Before the first shot of a bouquet of balloons proclaiming "It's a girl!" shows up in the new Brendan Fraser/Harrison Ford drama Extraordinary Measures, a logo pops up, one I had never seen before: CBS Films. I questioned, when did CBS start their own film production company? Pretty recently one assumes because this is their first big screen attempt and, appropriately, looks and feels like a TV movie. From scene to scene, each passing shot, every line of dialogue, all of it screamed television. Had it appeared on the small screen, it would have been a damn fine adaptation, but theatrical films are held to a higher standard and this amateurish production does little to convince that it belongs where it is.

The story of Extraordinary Measures follows John Crowley (Brendan Fraser), a father of three kids. The youngest two, at ages six and eight, suffer from Pompe, a disease similar to muscular dystrophy where the muscles weaken due to excessive build-up of glycogen. Their life expectancies range around age 9, a number fast approaching his two children. After a scare where his daughter almost dies, he decides he must do all he can to try to find a cure. He had been studying up on the disease and reading theories proposed by Dr. Robert Stonehill (Harrison Ford), a Nebraska scientist who had been working on a solution to saving the lives of Pompe sufferers. Crowley convinces Stonehill to join him, partly through his determination and partly through the huge check he bestows to him. So will they find a cure before it's too late? Well, it's based on a book by Geeta Anand called "The Cure," which flashes onscreen right at the beginning of the movie, so I'd say it's a safe bet.

When I first saw the trailer for this movie, I honestly thought it was a commercial for a TV movie, and as I mentioned earlier, it follows the exact formula a film appearing on, say, Lifetime would, all the way down to the low angle "person-slides-their-back-down-against-a-wall-in-sadness" shot. The look of the film is simplistic, the dialogue is perfectly suitable for the medium (sans a few FCC deemed dirty words), and it tugs at the heartstrings, as most of these things do.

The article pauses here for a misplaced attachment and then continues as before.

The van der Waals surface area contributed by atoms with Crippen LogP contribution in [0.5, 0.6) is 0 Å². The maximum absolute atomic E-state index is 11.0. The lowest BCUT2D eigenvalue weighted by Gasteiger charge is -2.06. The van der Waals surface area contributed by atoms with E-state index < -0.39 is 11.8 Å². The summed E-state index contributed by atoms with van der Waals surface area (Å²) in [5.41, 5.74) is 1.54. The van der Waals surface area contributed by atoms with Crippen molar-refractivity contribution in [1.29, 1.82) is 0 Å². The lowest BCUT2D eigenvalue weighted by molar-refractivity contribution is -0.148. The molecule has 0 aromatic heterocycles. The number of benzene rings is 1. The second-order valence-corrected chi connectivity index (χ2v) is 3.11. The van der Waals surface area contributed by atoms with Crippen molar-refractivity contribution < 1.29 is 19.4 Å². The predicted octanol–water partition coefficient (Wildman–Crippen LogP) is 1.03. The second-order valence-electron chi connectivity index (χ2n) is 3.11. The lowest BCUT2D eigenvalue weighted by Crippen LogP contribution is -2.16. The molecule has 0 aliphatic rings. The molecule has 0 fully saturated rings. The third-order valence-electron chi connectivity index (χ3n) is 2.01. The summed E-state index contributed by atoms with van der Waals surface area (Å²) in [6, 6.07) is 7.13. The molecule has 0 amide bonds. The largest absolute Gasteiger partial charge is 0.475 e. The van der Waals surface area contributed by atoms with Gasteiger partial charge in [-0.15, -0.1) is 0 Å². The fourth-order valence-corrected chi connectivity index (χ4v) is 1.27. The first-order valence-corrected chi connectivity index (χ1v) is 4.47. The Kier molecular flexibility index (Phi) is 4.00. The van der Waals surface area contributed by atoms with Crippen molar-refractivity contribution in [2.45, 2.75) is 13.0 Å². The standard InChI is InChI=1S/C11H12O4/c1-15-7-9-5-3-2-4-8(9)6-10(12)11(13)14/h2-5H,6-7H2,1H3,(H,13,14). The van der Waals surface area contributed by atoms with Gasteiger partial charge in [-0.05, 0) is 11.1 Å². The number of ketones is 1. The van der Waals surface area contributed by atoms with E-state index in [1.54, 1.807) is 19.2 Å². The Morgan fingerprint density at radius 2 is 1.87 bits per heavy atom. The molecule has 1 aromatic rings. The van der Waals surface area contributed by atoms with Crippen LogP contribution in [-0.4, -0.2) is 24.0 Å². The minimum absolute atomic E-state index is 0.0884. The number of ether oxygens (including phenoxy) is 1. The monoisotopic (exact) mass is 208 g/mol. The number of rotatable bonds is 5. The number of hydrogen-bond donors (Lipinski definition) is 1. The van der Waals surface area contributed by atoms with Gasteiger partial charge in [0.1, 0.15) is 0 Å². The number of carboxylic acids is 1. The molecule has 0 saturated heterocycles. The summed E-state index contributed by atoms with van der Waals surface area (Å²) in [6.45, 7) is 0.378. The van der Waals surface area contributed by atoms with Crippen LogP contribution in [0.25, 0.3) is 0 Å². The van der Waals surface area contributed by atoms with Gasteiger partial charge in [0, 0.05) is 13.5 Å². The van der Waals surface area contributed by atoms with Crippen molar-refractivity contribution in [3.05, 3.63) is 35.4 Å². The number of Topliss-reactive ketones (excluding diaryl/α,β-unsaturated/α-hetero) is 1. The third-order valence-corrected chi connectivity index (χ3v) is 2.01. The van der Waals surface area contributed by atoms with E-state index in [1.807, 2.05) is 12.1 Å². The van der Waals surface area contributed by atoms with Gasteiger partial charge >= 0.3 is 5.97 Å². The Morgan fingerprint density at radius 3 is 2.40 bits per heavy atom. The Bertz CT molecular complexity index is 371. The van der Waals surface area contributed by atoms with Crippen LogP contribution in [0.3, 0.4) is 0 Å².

Besides, who doesn't feel sadness when children are deathly ill and happiness when that one in a million shot to save their lives pulls through? But that's the problem. I've seen this movie played out on television countless times, each one more manipulative than the last. Sick kids are an easy target because even the most hardened of souls wouldn't wish harm on a helpless child. Yes, I cared about the children and I hoped they would pull through, but that was more due to the fact that I'm not a soulless bastard more than it was because the film was of good quality.

Granted, it's not as bad as I expected it to be. The first hour is painful to watch, with transitions from scene to scene where commercials could have easily been placed, but it picks up and the performances are good enough. Harrison Ford, though not quite as youthful and spirited as he used to be, does a fine job in his role as the contemptuous doctor who sometimes lets his anger get the best of him, and Brendan Fraser finally gets to flex his dramatic muscles after three nonsense loony films (Journey to the Center of the Earth, The Mummy: Tomb of the Dragon Emperor, and Inkheart). I like him that side of him and it's the most sincere I've seen him since 2004's excellent Crash.

But that pesky television look and heavy-handed narrative just keep getting in the way. It's funny really because it's a great made for TV movie, but it's not even a good theatrical one. I felt the attempt and I appreciated the uplifting story, but you've got to do better than this to justify your big screen existence. Extraordinary Measures is admirable and has nothing to object to, but nevertheless, you can wait for it to reach cable, where it should have been all along.

Extraordinary Measures receives 2/5